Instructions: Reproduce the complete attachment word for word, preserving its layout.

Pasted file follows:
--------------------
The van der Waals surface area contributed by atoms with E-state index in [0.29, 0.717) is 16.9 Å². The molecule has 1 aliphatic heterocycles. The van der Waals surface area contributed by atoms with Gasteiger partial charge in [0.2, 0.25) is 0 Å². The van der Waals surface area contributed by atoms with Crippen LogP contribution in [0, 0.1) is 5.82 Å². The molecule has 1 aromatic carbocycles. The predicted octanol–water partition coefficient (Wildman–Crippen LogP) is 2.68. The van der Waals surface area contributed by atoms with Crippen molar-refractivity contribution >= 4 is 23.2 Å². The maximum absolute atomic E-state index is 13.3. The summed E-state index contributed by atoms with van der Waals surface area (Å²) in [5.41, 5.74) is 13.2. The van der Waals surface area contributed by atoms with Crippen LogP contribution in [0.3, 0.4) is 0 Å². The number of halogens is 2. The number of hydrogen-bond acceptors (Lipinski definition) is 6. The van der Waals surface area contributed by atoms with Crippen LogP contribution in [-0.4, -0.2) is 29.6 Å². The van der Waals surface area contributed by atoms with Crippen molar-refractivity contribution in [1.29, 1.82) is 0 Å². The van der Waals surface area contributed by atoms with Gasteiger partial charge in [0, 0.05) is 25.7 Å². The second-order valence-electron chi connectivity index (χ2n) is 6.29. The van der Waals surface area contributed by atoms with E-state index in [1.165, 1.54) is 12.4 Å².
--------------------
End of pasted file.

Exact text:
The van der Waals surface area contributed by atoms with E-state index in [0.29, 0.717) is 16.9 Å². The molecule has 1 aliphatic heterocycles. The van der Waals surface area contributed by atoms with Gasteiger partial charge in [0.2, 0.25) is 0 Å². The van der Waals surface area contributed by atoms with Crippen LogP contribution in [0, 0.1) is 5.82 Å². The molecule has 1 aromatic carbocycles. The predicted octanol–water partition coefficient (Wildman–Crippen LogP) is 2.68. The van der Waals surface area contributed by atoms with Crippen molar-refractivity contribution >= 4 is 23.2 Å². The maximum absolute atomic E-state index is 13.3. The summed E-state index contributed by atoms with van der Waals surface area (Å²) in [5.41, 5.74) is 13.2. The van der Waals surface area contributed by atoms with Crippen LogP contribution in [0.3, 0.4) is 0 Å². The number of halogens is 2. The number of hydrogen-bond acceptors (Lipinski definition) is 6. The van der Waals surface area contributed by atoms with Crippen LogP contribution in [-0.4, -0.2) is 29.6 Å². The van der Waals surface area contributed by atoms with Crippen molar-refractivity contribution in [1.29, 1.82) is 0 Å². The van der Waals surface area contributed by atoms with Gasteiger partial charge in [0, 0.05) is 25.7 Å². The second-order valence-electron chi connectivity index (χ2n) is 6.29. The van der Waals surface area contributed by atoms with E-state index in [1.165, 1.54) is 12.4 Å².